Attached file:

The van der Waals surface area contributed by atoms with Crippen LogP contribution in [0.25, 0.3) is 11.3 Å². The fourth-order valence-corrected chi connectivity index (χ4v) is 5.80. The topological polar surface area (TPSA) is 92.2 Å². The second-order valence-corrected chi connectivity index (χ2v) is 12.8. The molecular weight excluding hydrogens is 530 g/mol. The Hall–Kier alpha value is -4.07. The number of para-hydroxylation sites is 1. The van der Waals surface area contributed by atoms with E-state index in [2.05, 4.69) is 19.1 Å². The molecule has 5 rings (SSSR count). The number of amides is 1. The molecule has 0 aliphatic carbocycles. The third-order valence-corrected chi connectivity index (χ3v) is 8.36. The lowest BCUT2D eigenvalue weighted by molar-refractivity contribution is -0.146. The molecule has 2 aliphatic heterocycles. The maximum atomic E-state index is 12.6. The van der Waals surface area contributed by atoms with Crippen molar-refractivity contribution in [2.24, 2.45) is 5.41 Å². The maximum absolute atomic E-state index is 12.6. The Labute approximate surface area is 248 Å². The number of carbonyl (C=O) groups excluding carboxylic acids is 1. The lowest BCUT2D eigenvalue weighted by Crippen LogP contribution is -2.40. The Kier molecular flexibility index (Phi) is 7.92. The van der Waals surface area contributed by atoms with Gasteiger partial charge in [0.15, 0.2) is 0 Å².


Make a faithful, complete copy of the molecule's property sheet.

The van der Waals surface area contributed by atoms with Crippen LogP contribution in [0.25, 0.3) is 11.3 Å². The fourth-order valence-corrected chi connectivity index (χ4v) is 5.80. The topological polar surface area (TPSA) is 92.2 Å². The second-order valence-corrected chi connectivity index (χ2v) is 12.8. The molecular weight excluding hydrogens is 530 g/mol. The Hall–Kier alpha value is -4.07. The number of para-hydroxylation sites is 1. The van der Waals surface area contributed by atoms with E-state index in [2.05, 4.69) is 19.1 Å². The molecule has 5 rings (SSSR count). The number of amides is 1. The molecule has 0 aliphatic carbocycles. The third-order valence-corrected chi connectivity index (χ3v) is 8.36. The lowest BCUT2D eigenvalue weighted by molar-refractivity contribution is -0.146. The molecule has 2 aliphatic heterocycles. The maximum atomic E-state index is 12.6. The van der Waals surface area contributed by atoms with Crippen molar-refractivity contribution in [2.24, 2.45) is 5.41 Å². The maximum absolute atomic E-state index is 12.6. The Labute approximate surface area is 248 Å². The number of carbonyl (C=O) groups excluding carboxylic acids is 1. The lowest BCUT2D eigenvalue weighted by Crippen LogP contribution is -2.40. The Kier molecular flexibility index (Phi) is 7.92. The van der Waals surface area contributed by atoms with Gasteiger partial charge in [0.15, 0.2) is 0 Å².